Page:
How LOUD should podcasts be?


Adrian Wisbey from the BBC highlighted research suggesting that 50% of listeners reacted when the change in loudness was greater than 3LU. That may mean switch you off.

He suggested normalising to -18 LUFS at production, and be aware that ‘broadcast’ channels such as Apple will change what you dispatch. He said YouTube reduces loudness if it's too loud, but doesn't trouble to lift it if it’s too soft. He pointed out too that many devices are limited as to output volume, so if your podcast is too quiet, then it may be impossible for a listener to correct it. Listen to how other podcasts in your genre are processed, he advised.


LEDs and DAB - not a happy marriage


My mum used to indulge in Waggoners Walk when Radio 2 was on Long Wave. All wonderful until Georgina next-door switched on her twin-tub and interference reigned. 

Now, it seems, LED lighting is the villain for DAB – according to Rob Webber from the BBC. Essentially, don’t trust cheapo lights - it’s the power converter that does the damage.

He displayed how the noise floor changes as floodlights were turned on near a DAB radio set, and, surprisingly, how a car’s DAB reception was affected by the DC hazard lights on a passing lorry.

Sadly, there were not many solutions. Indeed some consumers were showing much DAB suspicion, according to the Mumsnet page flashed up the screen. It’s just about advising listeners to check these things. Maybe there is a case for a bit more advice in this area to UK radio listeners, just as we used to be told where to point our FM aerials.

A new studio - in a month

Mark Farrington and Hannah Austin from Bauer were understandably chuffed with having built a new studio - in a month. A glass box in the corner of the office is now a useful studio which apparently Claire Sturgess loves, equipped with a specially selected Neumann mic. 

A touchscreen mixer lies at the heart - one which is beautifully resistant to tea poured down it. Now THAT is useful. The room turned out to sound better than they’d imagined. 3D printing helped establish prototypes for other facilities, including the headphone splitter. Problems? Well, people on the same floor clomping round like elephants. A stiff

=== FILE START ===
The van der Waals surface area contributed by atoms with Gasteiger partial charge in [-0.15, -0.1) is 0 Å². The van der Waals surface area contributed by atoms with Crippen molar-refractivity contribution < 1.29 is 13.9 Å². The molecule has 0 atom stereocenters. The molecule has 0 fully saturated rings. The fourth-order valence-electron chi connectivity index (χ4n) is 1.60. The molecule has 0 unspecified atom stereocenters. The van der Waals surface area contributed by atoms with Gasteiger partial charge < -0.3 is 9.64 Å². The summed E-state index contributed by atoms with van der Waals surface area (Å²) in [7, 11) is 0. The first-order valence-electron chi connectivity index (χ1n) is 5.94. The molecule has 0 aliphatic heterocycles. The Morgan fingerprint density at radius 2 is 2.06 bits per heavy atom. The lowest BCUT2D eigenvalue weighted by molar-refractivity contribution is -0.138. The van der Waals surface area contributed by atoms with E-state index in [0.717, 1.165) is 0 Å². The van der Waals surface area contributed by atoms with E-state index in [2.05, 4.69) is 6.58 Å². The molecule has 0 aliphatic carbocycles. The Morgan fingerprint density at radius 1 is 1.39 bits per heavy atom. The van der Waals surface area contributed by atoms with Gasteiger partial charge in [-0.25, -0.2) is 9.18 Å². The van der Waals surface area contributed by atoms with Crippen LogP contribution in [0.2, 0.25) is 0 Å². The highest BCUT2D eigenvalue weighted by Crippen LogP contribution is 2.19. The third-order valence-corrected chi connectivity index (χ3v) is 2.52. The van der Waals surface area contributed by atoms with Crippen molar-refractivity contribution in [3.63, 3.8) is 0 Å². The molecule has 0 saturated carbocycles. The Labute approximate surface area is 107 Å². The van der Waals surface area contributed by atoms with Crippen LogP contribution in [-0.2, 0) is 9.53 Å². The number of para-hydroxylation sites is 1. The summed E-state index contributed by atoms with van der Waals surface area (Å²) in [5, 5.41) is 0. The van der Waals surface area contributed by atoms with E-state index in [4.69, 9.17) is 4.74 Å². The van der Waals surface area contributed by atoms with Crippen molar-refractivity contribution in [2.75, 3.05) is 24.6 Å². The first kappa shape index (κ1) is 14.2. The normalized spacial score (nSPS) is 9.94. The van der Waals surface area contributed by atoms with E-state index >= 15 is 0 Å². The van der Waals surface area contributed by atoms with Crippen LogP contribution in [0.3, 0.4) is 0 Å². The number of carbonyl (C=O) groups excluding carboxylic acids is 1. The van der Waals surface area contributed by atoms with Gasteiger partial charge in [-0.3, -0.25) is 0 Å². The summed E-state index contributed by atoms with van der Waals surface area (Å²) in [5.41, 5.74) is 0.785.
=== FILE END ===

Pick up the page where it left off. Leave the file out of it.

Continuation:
management email will surely stop that instantly.

Lights, music, action


Just when we thought radio studios could get simpler and cheaper, along comes visualisation (It was fascinating, by the way, to talk to the gifted Global guys over coffee about the thinking that's going into the LBC studio look, with new ideas soon to debut).

Jeremy Roberts from ETC and Dan Aldridge from Stage Electrics reminded us that lighting is key. Their presentation kicked off with double Physics and Biology, reminding us that we see colour in mid-light, it is impaired by too much or too little.

Your eyes have cones and rods - just don’t overload the bloody rods. Eyes are most sensitive to amber and greens, which is why emergency clothing uses those colours. This is why I enjoy TechCon. Did you know that as Man evolved, he couldn’t see blue at first.

We then witnessed Jeremy wandering round - shining a huge light onto his tolerant colleague’s face, helping us understand the difference between poorly and well-lit. The placing and angle is critical too, from a height is good, and don’t illuminate the bits you don’t want. Light for the purpose too:  is this supposed to look like a TV studio, or something more casual? 

Watch the windows. Can you cover them up, or bounce the light back? Or prepare to light the subject’s dark side with equivalent brilliance.

Diversify or Die

Diversify or die, cautioned the Radio Academy’s new chair, Dr Yvonne Thompson. Whilst acknowledging the Ofcom depressing stats suggesting that 81% of radio's technical staff are men, there was evidence that attitudes have changed - and that shift in attitude will preface a change in behaviours. 

Diversity, of course, is about more than just appointing women, it’s about social class, ethnicity and sexuality. A healthy pre-prandial debate ensued.